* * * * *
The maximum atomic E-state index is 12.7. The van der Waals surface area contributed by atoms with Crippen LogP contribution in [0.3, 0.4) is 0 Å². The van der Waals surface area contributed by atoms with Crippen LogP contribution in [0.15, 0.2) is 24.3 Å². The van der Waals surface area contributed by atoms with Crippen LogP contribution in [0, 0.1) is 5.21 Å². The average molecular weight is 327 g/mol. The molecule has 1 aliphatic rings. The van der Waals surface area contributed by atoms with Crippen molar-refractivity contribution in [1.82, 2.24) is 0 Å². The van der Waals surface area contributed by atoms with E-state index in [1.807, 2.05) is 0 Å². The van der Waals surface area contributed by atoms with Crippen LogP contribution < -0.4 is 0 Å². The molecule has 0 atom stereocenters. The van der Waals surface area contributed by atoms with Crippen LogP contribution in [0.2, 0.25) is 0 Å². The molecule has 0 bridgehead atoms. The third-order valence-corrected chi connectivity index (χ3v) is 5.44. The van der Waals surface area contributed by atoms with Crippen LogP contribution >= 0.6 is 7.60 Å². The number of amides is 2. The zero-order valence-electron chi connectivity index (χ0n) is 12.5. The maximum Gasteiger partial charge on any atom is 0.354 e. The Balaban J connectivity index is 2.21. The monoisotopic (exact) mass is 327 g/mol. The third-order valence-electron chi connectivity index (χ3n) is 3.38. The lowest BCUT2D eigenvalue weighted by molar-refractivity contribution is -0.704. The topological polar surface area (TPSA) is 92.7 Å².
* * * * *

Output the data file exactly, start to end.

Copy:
The maximum atomic E-state index is 12.7. The van der Waals surface area contributed by atoms with Crippen LogP contribution in [0.3, 0.4) is 0 Å². The van der Waals surface area contributed by atoms with Crippen LogP contribution in [0.15, 0.2) is 24.3 Å². The van der Waals surface area contributed by atoms with Crippen LogP contribution in [0, 0.1) is 5.21 Å². The average molecular weight is 327 g/mol. The molecule has 1 aliphatic rings. The van der Waals surface area contributed by atoms with Crippen molar-refractivity contribution in [1.82, 2.24) is 0 Å². The van der Waals surface area contributed by atoms with E-state index in [1.807, 2.05) is 0 Å². The van der Waals surface area contributed by atoms with Crippen LogP contribution < -0.4 is 0 Å². The molecule has 0 atom stereocenters. The van der Waals surface area contributed by atoms with Crippen LogP contribution in [0.2, 0.25) is 0 Å². The molecule has 0 bridgehead atoms. The third-order valence-corrected chi connectivity index (χ3v) is 5.44. The van der Waals surface area contributed by atoms with Crippen LogP contribution >= 0.6 is 7.60 Å². The number of amides is 2. The zero-order valence-electron chi connectivity index (χ0n) is 12.5. The maximum Gasteiger partial charge on any atom is 0.354 e. The Balaban J connectivity index is 2.21. The monoisotopic (exact) mass is 327 g/mol. The third-order valence-electron chi connectivity index (χ3n) is 3.38. The lowest BCUT2D eigenvalue weighted by molar-refractivity contribution is -0.704. The topological polar surface area (TPSA) is 92.7 Å².